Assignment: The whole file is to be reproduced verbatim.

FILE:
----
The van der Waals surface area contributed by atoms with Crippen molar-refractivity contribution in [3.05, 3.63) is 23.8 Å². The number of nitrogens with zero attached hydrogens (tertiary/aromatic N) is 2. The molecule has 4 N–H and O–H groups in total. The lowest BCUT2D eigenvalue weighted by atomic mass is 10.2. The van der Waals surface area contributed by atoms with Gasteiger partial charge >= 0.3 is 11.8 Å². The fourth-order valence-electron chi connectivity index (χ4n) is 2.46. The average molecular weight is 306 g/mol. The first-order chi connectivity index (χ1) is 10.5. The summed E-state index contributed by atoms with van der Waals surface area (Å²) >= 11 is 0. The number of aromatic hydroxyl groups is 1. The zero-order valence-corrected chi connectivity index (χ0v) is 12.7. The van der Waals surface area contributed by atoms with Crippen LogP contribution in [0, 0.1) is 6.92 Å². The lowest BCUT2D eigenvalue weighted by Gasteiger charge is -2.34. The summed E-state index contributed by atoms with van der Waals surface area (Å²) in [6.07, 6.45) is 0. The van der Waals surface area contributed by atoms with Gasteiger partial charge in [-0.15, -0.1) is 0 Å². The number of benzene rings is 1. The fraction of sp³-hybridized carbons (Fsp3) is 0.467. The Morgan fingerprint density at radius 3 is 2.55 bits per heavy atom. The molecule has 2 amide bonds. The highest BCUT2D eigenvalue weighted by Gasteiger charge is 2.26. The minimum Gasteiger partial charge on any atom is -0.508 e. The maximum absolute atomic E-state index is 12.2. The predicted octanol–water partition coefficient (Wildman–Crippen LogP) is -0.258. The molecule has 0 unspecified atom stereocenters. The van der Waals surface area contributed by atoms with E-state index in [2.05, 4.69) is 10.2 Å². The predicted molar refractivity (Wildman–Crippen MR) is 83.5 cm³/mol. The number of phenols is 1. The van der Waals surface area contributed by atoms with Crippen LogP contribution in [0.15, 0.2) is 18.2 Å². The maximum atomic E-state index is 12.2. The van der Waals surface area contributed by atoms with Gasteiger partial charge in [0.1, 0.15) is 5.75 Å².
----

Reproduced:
The van der Waals surface area contributed by atoms with Crippen molar-refractivity contribution in [3.05, 3.63) is 23.8 Å². The number of nitrogens with zero attached hydrogens (tertiary/aromatic N) is 2. The molecule has 4 N–H and O–H groups in total. The lowest BCUT2D eigenvalue weighted by atomic mass is 10.2. The van der Waals surface area contributed by atoms with Gasteiger partial charge >= 0.3 is 11.8 Å². The fourth-order valence-electron chi connectivity index (χ4n) is 2.46. The average molecular weight is 306 g/mol. The first-order chi connectivity index (χ1) is 10.5. The summed E-state index contributed by atoms with van der Waals surface area (Å²) >= 11 is 0. The number of aromatic hydroxyl groups is 1. The zero-order valence-corrected chi connectivity index (χ0v) is 12.7. The van der Waals surface area contributed by atoms with Crippen LogP contribution in [0, 0.1) is 6.92 Å². The lowest BCUT2D eigenvalue weighted by Gasteiger charge is -2.34. The summed E-state index contributed by atoms with van der Waals surface area (Å²) in [6.07, 6.45) is 0. The van der Waals surface area contributed by atoms with Gasteiger partial charge in [-0.15, -0.1) is 0 Å². The number of benzene rings is 1. The fraction of sp³-hybridized carbons (Fsp3) is 0.467. The Morgan fingerprint density at radius 3 is 2.55 bits per heavy atom. The molecule has 2 amide bonds. The highest BCUT2D eigenvalue weighted by Gasteiger charge is 2.26. The minimum Gasteiger partial charge on any atom is -0.508 e. The maximum absolute atomic E-state index is 12.2. The predicted octanol–water partition coefficient (Wildman–Crippen LogP) is -0.258. The molecule has 0 unspecified atom stereocenters. The van der Waals surface area contributed by atoms with E-state index in [2.05, 4.69) is 10.2 Å². The predicted molar refractivity (Wildman–Crippen MR) is 83.5 cm³/mol. The number of phenols is 1. The van der Waals surface area contributed by atoms with Crippen LogP contribution in [0.15, 0.2) is 18.2 Å². The maximum atomic E-state index is 12.2. The van der Waals surface area contributed by atoms with Gasteiger partial charge in [0.1, 0.15) is 5.75 Å².